Village of Geneseo
Temple Hill Cemetery asks Geneseo trustees for bailout
Recently-recruited Temple Hill Cemetery trustee Bob Kelsey was on the agenda of Monday’s Geneseo Village Board meeting, seeking money for the fiscally distraught cemetery which, he stated, is losing $15,000 a year.
The village is one of several sources from which the Cemetery Association is soliciting this year. Earlier, a $3,000 contribution was received from the Town of Geneseo.
In the event of Cemetery Association insolvency, town government is bound under state law to take on cemetery ownership and maintenance responsibilities (with minimum modest mowing requirements of three times a year.)
The Association paid for the insertion of a letter of solicitation in a recent Genesee Valley Pennysaver, targeted at the Geneseo Post Office zip code. The letter has yielded a respectable $5,500 in contributions to date.
Village Trustee Bob Wilcox asked Kelsey if the Association was approaching families of those buried in the cemetery with this same request for financial assistance — and also wanted to know why the Association wasn’t charging more for its burial plots. Kelsey answered that there has been some solicitation from families, but the cemetery must “keep its plot prices competitive” with other cemeteries if it wants to attract any amount of that business.
Sale of plots is the main source of self-earned revenue for the cemetery, Kelsey advised (making no mention of trust fund income which in earlier times supported cemetery maintenance.) Kelsey added that the increasing practice of cremation has cut deeply into the cemetery’s burial plot income.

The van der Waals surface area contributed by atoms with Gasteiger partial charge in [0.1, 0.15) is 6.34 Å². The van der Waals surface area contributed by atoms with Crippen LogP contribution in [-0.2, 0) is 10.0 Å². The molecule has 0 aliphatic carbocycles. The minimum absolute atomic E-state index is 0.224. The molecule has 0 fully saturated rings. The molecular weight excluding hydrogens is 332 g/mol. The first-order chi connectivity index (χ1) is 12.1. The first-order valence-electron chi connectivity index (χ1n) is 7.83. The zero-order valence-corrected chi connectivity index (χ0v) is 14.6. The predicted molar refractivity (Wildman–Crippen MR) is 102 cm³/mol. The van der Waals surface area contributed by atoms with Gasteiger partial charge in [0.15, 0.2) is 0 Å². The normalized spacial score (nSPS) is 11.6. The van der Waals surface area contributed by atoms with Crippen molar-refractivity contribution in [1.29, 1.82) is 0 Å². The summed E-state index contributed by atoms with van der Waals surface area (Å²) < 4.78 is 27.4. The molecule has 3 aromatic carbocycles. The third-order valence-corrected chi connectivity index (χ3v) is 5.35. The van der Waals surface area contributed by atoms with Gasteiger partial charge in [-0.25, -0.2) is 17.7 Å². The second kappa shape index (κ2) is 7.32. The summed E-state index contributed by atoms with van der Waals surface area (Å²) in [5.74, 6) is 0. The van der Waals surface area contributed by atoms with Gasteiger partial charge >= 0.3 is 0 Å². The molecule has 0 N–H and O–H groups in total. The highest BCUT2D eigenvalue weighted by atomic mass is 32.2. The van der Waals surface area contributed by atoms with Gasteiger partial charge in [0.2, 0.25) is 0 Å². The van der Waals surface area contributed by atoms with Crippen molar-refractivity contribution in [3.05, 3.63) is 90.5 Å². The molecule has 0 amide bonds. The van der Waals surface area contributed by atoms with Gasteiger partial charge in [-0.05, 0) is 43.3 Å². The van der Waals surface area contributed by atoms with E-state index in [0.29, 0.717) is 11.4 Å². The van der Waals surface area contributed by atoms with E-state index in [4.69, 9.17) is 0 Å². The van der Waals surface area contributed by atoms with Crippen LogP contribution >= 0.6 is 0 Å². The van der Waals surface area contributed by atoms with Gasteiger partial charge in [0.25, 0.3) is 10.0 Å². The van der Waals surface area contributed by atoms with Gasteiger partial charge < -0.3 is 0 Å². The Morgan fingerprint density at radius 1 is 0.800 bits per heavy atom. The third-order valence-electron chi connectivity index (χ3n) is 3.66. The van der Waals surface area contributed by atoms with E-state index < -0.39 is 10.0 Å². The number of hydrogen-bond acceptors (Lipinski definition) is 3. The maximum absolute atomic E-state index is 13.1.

Wilcox noted that another local cemetery has raised its price for one-foot-square creation burial plots from $100 to $500 in just the past decade.
Trustee Sandra Brennan wondered if the village might help out the cemetery by donating a surplus lawn mower which otherwise would be sold at auction.
Mayor Richard Hatheway cautioned about the legality of such a gift, since the Cemetery Association is a private institution. He is under the impression that the private status forbids donations of public property. Hatheway is also concerned that such a gift might set off a chain reaction, provoking calls from other local cemeteries, such as the St. Mary’s Catholic Cemetery, for even-handed treatment.
However, Kelsey is of the understanding that a recent change in state law — meant to deter the forced ownership of cemeteries by town governments — legalizes gifts from outside governments, just as it does for outright cash gifts. Kelsey noted that Temple Hill is indeed a “public” cemetery in the sense that it accepts any person from any background for burial.
The mayor said he will check with Village Attorney Tom Reynolds on this question.
Temple Hill Cemetery, established in 1807, occupies 15 acres of land in the Village of Geneseo. It has 6,000 burials, with another 1,000 plots still available. The present cost of a full-size burial plot is $500.